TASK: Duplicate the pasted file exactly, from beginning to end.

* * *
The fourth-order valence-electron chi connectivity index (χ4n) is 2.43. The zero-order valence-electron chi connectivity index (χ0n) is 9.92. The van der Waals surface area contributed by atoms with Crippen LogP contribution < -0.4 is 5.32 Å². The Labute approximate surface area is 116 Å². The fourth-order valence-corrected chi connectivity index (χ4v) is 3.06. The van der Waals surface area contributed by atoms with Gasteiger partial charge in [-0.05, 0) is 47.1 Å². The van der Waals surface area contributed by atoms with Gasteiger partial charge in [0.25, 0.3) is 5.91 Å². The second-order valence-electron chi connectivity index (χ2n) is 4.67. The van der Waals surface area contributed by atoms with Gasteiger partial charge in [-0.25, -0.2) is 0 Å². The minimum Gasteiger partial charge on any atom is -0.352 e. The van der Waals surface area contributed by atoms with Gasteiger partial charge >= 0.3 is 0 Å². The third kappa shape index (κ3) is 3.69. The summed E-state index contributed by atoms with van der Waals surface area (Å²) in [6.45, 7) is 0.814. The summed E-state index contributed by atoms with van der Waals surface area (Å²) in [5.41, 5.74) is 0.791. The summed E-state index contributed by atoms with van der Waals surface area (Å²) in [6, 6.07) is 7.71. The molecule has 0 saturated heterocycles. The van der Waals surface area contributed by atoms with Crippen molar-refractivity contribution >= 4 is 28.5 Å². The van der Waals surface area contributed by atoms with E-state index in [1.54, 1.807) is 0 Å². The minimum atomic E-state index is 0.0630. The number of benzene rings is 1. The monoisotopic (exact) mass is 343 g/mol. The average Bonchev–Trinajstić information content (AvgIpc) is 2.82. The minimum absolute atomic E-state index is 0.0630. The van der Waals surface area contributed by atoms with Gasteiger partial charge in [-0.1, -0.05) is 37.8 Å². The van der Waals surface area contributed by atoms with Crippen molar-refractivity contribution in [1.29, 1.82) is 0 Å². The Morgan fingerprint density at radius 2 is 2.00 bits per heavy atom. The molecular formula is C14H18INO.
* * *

The fourth-order valence-electron chi connectivity index (χ4n) is 2.43. The zero-order valence-electron chi connectivity index (χ0n) is 9.92. The van der Waals surface area contributed by atoms with Crippen LogP contribution < -0.4 is 5.32 Å². The Labute approximate surface area is 116 Å². The fourth-order valence-corrected chi connectivity index (χ4v) is 3.06. The van der Waals surface area contributed by atoms with Gasteiger partial charge in [-0.05, 0) is 47.1 Å². The van der Waals surface area contributed by atoms with Gasteiger partial charge in [0.25, 0.3) is 5.91 Å². The second-order valence-electron chi connectivity index (χ2n) is 4.67. The van der Waals surface area contributed by atoms with Gasteiger partial charge in [-0.25, -0.2) is 0 Å². The minimum Gasteiger partial charge on any atom is -0.352 e. The van der Waals surface area contributed by atoms with Gasteiger partial charge >= 0.3 is 0 Å². The third kappa shape index (κ3) is 3.69. The summed E-state index contributed by atoms with van der Waals surface area (Å²) in [6.45, 7) is 0.814. The summed E-state index contributed by atoms with van der Waals surface area (Å²) in [5.41, 5.74) is 0.791. The summed E-state index contributed by atoms with van der Waals surface area (Å²) in [6, 6.07) is 7.71. The molecule has 0 saturated heterocycles. The van der Waals surface area contributed by atoms with Crippen molar-refractivity contribution >= 4 is 28.5 Å². The van der Waals surface area contributed by atoms with E-state index in [1.54, 1.807) is 0 Å². The minimum atomic E-state index is 0.0630. The number of benzene rings is 1. The monoisotopic (exact) mass is 343 g/mol. The average Bonchev–Trinajstić information content (AvgIpc) is 2.82. The minimum absolute atomic E-state index is 0.0630. The van der Waals surface area contributed by atoms with Gasteiger partial charge in [-0.1, -0.05) is 37.8 Å². The van der Waals surface area contributed by atoms with Crippen molar-refractivity contribution in [1.29, 1.82) is 0 Å². The Morgan fingerprint density at radius 2 is 2.00 bits per heavy atom. The molecular formula is C14H18INO.